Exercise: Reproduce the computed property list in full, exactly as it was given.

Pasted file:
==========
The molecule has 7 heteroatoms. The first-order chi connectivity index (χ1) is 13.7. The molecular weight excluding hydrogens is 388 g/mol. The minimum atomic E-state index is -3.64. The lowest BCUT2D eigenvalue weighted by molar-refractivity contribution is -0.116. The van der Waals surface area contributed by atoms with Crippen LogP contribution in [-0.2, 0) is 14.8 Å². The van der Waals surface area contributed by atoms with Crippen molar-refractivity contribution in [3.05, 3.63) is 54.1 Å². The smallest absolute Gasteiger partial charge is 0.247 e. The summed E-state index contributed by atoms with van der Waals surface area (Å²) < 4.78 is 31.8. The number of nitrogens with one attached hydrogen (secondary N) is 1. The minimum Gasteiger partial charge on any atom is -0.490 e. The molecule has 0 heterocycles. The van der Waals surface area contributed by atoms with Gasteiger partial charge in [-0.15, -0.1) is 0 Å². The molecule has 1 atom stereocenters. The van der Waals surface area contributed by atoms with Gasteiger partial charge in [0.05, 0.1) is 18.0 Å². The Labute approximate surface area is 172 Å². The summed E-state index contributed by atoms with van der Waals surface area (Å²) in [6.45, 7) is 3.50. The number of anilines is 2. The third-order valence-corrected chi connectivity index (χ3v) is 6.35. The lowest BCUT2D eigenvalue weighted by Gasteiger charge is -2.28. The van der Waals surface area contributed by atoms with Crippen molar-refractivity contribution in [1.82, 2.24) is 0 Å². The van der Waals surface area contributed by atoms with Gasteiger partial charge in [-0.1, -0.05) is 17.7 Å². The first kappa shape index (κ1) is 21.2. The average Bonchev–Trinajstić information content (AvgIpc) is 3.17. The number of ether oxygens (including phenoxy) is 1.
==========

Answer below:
The molecule has 7 heteroatoms. The first-order chi connectivity index (χ1) is 13.7. The molecular weight excluding hydrogens is 388 g/mol. The minimum atomic E-state index is -3.64. The lowest BCUT2D eigenvalue weighted by molar-refractivity contribution is -0.116. The van der Waals surface area contributed by atoms with Crippen LogP contribution in [-0.2, 0) is 14.8 Å². The van der Waals surface area contributed by atoms with Crippen molar-refractivity contribution in [3.05, 3.63) is 54.1 Å². The smallest absolute Gasteiger partial charge is 0.247 e. The summed E-state index contributed by atoms with van der Waals surface area (Å²) < 4.78 is 31.8. The number of nitrogens with one attached hydrogen (secondary N) is 1. The minimum Gasteiger partial charge on any atom is -0.490 e. The molecule has 0 heterocycles. The van der Waals surface area contributed by atoms with Gasteiger partial charge in [-0.15, -0.1) is 0 Å². The molecule has 1 atom stereocenters. The van der Waals surface area contributed by atoms with Gasteiger partial charge in [0.05, 0.1) is 18.0 Å². The Labute approximate surface area is 172 Å². The summed E-state index contributed by atoms with van der Waals surface area (Å²) in [6.45, 7) is 3.50. The number of anilines is 2. The third-order valence-corrected chi connectivity index (χ3v) is 6.35. The lowest BCUT2D eigenvalue weighted by Gasteiger charge is -2.28. The van der Waals surface area contributed by atoms with Crippen molar-refractivity contribution in [1.82, 2.24) is 0 Å². The van der Waals surface area contributed by atoms with Gasteiger partial charge in [-0.1, -0.05) is 17.7 Å². The first kappa shape index (κ1) is 21.2. The average Bonchev–Trinajstić information content (AvgIpc) is 3.17. The number of ether oxygens (including phenoxy) is 1.